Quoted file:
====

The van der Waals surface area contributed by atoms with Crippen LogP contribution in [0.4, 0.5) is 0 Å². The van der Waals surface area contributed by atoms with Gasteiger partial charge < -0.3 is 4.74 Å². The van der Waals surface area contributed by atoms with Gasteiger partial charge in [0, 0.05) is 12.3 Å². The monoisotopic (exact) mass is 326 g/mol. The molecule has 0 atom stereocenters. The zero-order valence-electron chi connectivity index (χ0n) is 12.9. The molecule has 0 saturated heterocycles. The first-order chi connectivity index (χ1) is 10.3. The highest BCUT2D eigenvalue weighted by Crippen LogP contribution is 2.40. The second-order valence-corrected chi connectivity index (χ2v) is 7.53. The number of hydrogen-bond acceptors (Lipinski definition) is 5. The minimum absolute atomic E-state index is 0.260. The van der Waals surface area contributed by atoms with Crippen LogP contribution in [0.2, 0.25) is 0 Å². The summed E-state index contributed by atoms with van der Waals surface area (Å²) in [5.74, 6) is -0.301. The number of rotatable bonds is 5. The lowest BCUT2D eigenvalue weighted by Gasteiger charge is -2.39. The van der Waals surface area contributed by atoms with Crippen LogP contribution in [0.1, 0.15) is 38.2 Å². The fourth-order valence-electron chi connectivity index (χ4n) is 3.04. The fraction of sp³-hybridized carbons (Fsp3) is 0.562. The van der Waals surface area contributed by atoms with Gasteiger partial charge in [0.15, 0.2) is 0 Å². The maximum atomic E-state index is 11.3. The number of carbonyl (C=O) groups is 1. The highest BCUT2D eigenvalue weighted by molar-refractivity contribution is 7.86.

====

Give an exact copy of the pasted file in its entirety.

The van der Waals surface area contributed by atoms with Crippen LogP contribution in [0.4, 0.5) is 0 Å². The van der Waals surface area contributed by atoms with Gasteiger partial charge < -0.3 is 4.74 Å². The van der Waals surface area contributed by atoms with Gasteiger partial charge in [0, 0.05) is 12.3 Å². The monoisotopic (exact) mass is 326 g/mol. The molecule has 0 atom stereocenters. The zero-order valence-electron chi connectivity index (χ0n) is 12.9. The molecule has 0 saturated heterocycles. The first-order chi connectivity index (χ1) is 10.3. The highest BCUT2D eigenvalue weighted by Crippen LogP contribution is 2.40. The second-order valence-corrected chi connectivity index (χ2v) is 7.53. The number of hydrogen-bond acceptors (Lipinski definition) is 5. The minimum absolute atomic E-state index is 0.260. The van der Waals surface area contributed by atoms with Crippen LogP contribution in [0.2, 0.25) is 0 Å². The summed E-state index contributed by atoms with van der Waals surface area (Å²) in [5.74, 6) is -0.301. The number of rotatable bonds is 5. The lowest BCUT2D eigenvalue weighted by Gasteiger charge is -2.39. The van der Waals surface area contributed by atoms with Crippen LogP contribution in [0.1, 0.15) is 38.2 Å². The fourth-order valence-electron chi connectivity index (χ4n) is 3.04. The fraction of sp³-hybridized carbons (Fsp3) is 0.562. The van der Waals surface area contributed by atoms with Gasteiger partial charge in [0.15, 0.2) is 0 Å². The maximum atomic E-state index is 11.3. The number of carbonyl (C=O) groups is 1. The highest BCUT2D eigenvalue weighted by molar-refractivity contribution is 7.86.